Year of Award
Doctor of Philosophy (PhD)
Department of Management.
Organizational behavior;Research;Management;Work environment;Psychological aspects
Subjective time perception has received considerable attention in the past decade in management research. Organizational behavioral researchers increasingly emphasize the necessity of introducing a new perspective, the temporal perspective, to explore individual willingness to engage in discretionary behavior (i.e., organizational citizenship behavior and counterproductive behavior), as behavior entailing a temporal conflict of interest (e.g., short-term individual cost versus long-term individual and collective benefit). Temporal focus, defined as the degree to which people devote their attention to perceptions of the past, present, and future (Shipp, Edwards, & Lambert, 2009), is a core concept in the study of subjective time perception. However, most research on temporal focus is descriptive and vague in terms of explicating the causal mechanisms from temporal focus to individual decision-making and behavior. In this study, I use construal level theory to explain how temporal focus affects individual levels of mental construal, which in turn influences discretionary behavioral choices. Specifically, I propose that the effect of temporal focus on construal level is dependent on individual levels of need for cognition (NFC), defined as people's tendency to engage in and enjoy effortful cognitive activity (Cacioppo & Petty, 1984). Specifically, when high NFC persons reflect on their past, they recall, re-experience, and reanalyze the facts and details stored in their memory, resulting in a concrete mindset (low construal level). In contrast, when people with low NFC reflect on their past, they only retain or extract the general experiences, feelings, and lessons, leading to an abstract mindset (high construal level). Regarding the focus on the present, when high NFC people think about their current situation, they tend to interpret every detail and the context, leading to a constrained and narrow mindset (low construal level). Conversely, when low NFC people think about their present, they are less analytical and tend to be receptive about what is happening, resulting in an abstract mindset (high construal level). Regarding the focus of the future, when high NFC people think about their future, without involving concrete facts and details, they are able to predict global trends and aim at the superordinate goal (high construal level). In contrast, low NFC people who are reluctant to analyze, predict, and plan the future tend to simply extend the current subordinate goal into the future or just enter "daydreaming" mode (low construal level). Based on CLT, I further propose that temporal distance serves as a moderator exaggerating the abovementioned interactive effects of temporal focus and need for cognition. Specifically, when individuals higher in NFC think of their remote (versus recent) past, past focus has a stronger negative effect on their construal level; when those individuals who are lower in NFC think about their remote (versus recent) past, past focus has a stronger positive effect on their construal level. Similarly, when individuals with stronger NFC think of their remote (versus recent) future, future focus has a stronger positive effect on their construal level; in contrast, when individuals who have lower level of need for cognition think about the remote (versus recent) future, future focus has a stronger negative effect on their construal level. Regarding the interaction effect of different temporal foci, I argue that for individuals with low NFC, a temporal profile consisting of low past, low present, and high future focus results in the lowest level of mental construal; for individuals with a high need for cognition, low past focus, low present focus, and high future focus result in the highest mental construal level. Finally, I propose that high construal level leads to more OCB and less CWB by increasing individuals' ability to delay gratification (to forgo immediate desires for the sake of long-term rewards) and self-control (to resist short-term temptations and to refrain from impulsivity). I conduct a lab experiment (study 1) and a field survey (study 2) to test the proposed relationships in the model. In study 1, by recruiting 218 undergraduate students and randomly assigning them to one of three conditions where they are asked to focus on a specified temporal period of either past, present, or future, I establish the associations among manipulated temporal focus, need for cognition, and construal level. In study 2, I survey 291 employees and their immediate supervisors three times to test the entire model. The findings of the two studies confirm almost all of the hypotheses. In the section devoted to discussion, I further explore the data, findings, and theoretical and practical contributions. Finally, I discuss how this work has limitations and identify several directions for future research.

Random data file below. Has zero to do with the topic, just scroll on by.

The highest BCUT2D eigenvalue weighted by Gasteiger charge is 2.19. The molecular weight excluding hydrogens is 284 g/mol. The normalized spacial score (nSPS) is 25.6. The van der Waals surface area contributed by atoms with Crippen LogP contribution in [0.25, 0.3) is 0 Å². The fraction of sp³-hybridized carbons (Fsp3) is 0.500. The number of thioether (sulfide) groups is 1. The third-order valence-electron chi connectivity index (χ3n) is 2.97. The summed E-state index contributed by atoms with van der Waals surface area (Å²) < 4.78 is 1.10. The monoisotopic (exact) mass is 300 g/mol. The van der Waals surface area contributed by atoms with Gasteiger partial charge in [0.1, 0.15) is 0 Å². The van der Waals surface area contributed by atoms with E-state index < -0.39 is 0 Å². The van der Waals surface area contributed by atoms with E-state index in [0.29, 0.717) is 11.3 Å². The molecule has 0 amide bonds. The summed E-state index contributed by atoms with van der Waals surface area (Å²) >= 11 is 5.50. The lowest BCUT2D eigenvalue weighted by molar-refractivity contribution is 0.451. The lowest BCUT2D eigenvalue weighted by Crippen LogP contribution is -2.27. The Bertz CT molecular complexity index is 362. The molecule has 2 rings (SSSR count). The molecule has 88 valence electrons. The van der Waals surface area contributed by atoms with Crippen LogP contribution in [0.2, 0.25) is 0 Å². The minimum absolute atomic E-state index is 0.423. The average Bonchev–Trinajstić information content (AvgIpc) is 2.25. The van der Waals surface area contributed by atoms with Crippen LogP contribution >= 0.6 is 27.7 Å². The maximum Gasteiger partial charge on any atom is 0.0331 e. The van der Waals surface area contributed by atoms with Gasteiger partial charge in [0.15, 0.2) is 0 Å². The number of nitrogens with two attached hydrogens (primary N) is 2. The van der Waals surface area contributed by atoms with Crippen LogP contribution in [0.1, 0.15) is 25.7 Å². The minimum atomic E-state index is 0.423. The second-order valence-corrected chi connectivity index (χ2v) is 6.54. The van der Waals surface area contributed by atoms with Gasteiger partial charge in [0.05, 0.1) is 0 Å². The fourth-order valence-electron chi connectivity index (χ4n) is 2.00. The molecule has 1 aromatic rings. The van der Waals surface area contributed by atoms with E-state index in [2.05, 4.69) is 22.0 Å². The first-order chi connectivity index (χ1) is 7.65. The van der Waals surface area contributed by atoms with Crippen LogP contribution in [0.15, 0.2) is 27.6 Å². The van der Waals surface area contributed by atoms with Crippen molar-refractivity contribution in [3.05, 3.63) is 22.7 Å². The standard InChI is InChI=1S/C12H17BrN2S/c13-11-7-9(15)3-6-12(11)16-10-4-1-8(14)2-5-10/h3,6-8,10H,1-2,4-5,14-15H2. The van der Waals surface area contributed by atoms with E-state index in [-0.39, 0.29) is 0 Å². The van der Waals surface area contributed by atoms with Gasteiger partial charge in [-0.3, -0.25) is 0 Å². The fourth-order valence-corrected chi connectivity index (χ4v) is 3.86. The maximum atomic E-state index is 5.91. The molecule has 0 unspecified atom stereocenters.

Includes bibliographical references (pages 132-165).
Lan, Junbang, "Past, present or future?: the effects of temporal focus on employees' discretionary behaviors" (2018). Open Access Theses and Dissertations. 471.
Available for download on Monday, April 06, 2020